posted on Oct, 19 2009 @ 02:08 PM
reply to post by JohnnyR

The deep-cycle battery that you'll typically get with a pv system will last anywhere from 5-10 years. You can also get industrial grade batteries which will last closer to 15-20 years. Panels themselves are normally warrant[ied?] for about 20-25 years but like anything if you maintain them they will be able to last much longer.

edit: HOWEVER, this is where the future of solar is at:

my company is trying to get a contract for these :] hooray tech!

[edit on 10/19/09 by CSquared288]

posted on Oct, 19 2009 @ 04:10 PM
reply to post by Jkd Up

Batteries run out, if you want longer life storage then grab some supercapacitors. They obviously cannot hold the charge that batteries can, but they are fast to recharge, last a very long time and can be fully discharged without damage, unlike batteries.

The electricity could be stored maybe by splitting water into hydrogen and oxygen if you want a longer term solution. You will lose some of the energy in doing this but it is easy enough to make such a system yourself.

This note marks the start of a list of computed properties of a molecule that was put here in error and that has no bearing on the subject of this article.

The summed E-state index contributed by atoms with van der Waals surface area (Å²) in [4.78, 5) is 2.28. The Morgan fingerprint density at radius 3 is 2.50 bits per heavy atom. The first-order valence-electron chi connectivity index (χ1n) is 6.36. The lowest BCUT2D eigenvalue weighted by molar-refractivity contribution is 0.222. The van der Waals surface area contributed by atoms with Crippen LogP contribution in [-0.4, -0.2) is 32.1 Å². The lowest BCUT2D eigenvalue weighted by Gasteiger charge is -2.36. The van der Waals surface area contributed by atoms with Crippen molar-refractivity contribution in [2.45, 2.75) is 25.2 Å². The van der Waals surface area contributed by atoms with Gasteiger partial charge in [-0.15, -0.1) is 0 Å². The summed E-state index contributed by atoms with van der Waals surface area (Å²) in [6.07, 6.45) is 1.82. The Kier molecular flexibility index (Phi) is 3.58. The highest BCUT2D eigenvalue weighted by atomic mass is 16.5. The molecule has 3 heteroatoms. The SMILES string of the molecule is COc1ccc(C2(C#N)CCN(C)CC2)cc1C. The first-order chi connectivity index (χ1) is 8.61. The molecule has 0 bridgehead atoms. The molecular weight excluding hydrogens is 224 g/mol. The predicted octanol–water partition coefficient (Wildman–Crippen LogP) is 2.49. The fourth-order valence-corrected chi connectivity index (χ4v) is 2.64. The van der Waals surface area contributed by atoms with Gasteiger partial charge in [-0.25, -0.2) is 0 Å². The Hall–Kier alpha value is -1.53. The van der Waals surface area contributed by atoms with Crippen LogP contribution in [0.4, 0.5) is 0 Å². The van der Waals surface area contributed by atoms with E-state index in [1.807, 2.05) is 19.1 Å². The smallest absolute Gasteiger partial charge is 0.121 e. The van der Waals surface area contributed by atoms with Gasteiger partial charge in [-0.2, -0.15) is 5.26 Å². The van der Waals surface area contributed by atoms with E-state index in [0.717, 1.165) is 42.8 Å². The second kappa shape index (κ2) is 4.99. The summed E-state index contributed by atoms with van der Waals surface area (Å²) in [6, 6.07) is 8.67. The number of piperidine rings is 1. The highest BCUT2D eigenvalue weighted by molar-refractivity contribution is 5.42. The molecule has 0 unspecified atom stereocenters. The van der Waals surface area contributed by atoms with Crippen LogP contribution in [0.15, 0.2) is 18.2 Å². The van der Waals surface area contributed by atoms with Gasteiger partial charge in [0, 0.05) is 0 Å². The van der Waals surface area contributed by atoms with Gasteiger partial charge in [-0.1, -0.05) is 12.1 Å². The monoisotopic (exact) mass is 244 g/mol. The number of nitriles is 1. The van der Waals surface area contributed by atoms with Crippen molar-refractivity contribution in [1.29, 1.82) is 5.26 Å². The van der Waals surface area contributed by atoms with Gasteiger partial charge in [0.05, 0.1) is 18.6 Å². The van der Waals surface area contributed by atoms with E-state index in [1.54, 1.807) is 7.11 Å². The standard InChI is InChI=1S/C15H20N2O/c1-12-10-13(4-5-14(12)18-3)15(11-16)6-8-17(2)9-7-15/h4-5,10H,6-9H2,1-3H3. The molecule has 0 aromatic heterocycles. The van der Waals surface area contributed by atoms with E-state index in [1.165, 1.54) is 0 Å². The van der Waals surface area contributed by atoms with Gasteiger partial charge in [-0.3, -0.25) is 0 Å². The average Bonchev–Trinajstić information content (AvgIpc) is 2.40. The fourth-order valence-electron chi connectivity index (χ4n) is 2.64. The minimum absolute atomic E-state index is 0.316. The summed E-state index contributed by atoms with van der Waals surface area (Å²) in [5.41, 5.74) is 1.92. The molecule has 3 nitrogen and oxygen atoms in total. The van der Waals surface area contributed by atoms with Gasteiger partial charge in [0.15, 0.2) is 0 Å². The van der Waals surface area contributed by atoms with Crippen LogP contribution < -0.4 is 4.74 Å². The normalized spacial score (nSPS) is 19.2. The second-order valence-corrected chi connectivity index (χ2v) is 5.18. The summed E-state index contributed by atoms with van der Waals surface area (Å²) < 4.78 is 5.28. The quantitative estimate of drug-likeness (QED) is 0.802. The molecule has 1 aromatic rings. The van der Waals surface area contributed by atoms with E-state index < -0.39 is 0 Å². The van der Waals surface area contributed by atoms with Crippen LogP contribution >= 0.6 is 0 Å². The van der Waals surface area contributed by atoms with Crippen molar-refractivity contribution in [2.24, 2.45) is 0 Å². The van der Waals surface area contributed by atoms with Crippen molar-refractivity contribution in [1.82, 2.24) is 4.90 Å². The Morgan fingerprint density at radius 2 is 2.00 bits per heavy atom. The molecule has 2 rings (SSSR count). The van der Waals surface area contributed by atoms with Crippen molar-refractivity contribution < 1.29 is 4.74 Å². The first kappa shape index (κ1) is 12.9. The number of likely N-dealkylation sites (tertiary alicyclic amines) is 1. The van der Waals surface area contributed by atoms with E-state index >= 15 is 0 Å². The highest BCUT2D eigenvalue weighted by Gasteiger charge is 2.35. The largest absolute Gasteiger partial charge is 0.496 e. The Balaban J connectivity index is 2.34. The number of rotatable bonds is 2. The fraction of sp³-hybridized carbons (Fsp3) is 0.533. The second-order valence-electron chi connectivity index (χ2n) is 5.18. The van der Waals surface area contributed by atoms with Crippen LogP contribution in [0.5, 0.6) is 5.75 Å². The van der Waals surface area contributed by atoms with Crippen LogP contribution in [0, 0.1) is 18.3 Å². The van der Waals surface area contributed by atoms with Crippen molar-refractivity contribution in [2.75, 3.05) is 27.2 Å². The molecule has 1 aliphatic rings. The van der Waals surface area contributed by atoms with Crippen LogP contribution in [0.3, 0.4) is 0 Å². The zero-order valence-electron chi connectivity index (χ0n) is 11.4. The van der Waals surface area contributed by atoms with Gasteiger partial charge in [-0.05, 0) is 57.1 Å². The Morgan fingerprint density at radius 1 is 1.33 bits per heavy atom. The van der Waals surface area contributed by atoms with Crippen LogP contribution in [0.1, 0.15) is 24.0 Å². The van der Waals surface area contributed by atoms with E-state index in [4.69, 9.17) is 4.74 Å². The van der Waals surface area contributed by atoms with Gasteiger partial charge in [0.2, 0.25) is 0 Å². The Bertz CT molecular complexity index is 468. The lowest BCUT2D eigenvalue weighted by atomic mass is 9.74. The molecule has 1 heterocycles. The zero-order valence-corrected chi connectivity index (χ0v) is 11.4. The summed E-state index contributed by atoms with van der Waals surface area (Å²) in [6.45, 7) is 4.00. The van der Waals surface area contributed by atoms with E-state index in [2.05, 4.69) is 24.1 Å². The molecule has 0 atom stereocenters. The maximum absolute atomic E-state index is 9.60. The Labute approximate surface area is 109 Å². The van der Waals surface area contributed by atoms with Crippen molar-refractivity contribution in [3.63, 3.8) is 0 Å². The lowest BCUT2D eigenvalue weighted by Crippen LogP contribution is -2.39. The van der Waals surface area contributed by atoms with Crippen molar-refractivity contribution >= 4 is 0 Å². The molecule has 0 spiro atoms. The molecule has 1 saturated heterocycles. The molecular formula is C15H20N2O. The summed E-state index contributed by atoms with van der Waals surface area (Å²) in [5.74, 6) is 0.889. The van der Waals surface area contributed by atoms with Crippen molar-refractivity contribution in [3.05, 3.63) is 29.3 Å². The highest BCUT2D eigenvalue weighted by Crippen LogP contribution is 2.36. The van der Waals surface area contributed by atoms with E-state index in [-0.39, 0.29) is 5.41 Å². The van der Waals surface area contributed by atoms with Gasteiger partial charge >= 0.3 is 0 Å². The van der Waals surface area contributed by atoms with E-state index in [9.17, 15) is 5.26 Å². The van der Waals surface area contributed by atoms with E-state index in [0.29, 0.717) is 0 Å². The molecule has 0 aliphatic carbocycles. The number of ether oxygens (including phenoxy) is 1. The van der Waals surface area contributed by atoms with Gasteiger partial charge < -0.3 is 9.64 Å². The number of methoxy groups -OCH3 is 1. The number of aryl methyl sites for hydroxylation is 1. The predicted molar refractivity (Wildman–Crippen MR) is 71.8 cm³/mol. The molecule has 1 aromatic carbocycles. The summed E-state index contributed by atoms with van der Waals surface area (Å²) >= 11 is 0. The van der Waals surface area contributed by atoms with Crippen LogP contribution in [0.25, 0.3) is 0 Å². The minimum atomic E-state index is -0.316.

[edit on 19-10-2009 by ImaginaryReality1984]

posted on Oct, 19 2009 @ 04:14 PM
Depending on what your going to be trying to run off it?

I use a solar panel about 11" x 18" and keep the adaptors for my phone and laptop with me, on float trips, 7-9 days-had no problems!

Did need to limit my use on PC alittle though, 4-6 hours a day...

And if it rains or you flip the boat, well your just kinda "in a tight spot"

posted on Oct, 19 2009 @ 04:17 PM
Batteries will last for yonks if you look after them.

With the diddy maint. free ones (75 Amp Hrs) all you are getting are battery's that are sealed up and useless for maintaining when the liquid levels drop. These are not deep cell batteries and are good for jump starting your BOV and light use.

The daddies for our sort of game are the 175 amp hr ++ batteries. These will usually be top up types.

The key is to buy the ones that allow you to top them up with water (distilled) as what happens is the battery's plates get clogged with chemical matter. This is no problem as during a charge cycle the battery will 'cook' off the debris on the plates. The drawback is that the lead acid levels will drop over the course of charge/discharge cycles. But this isn't a drawback as long as the levels are maintained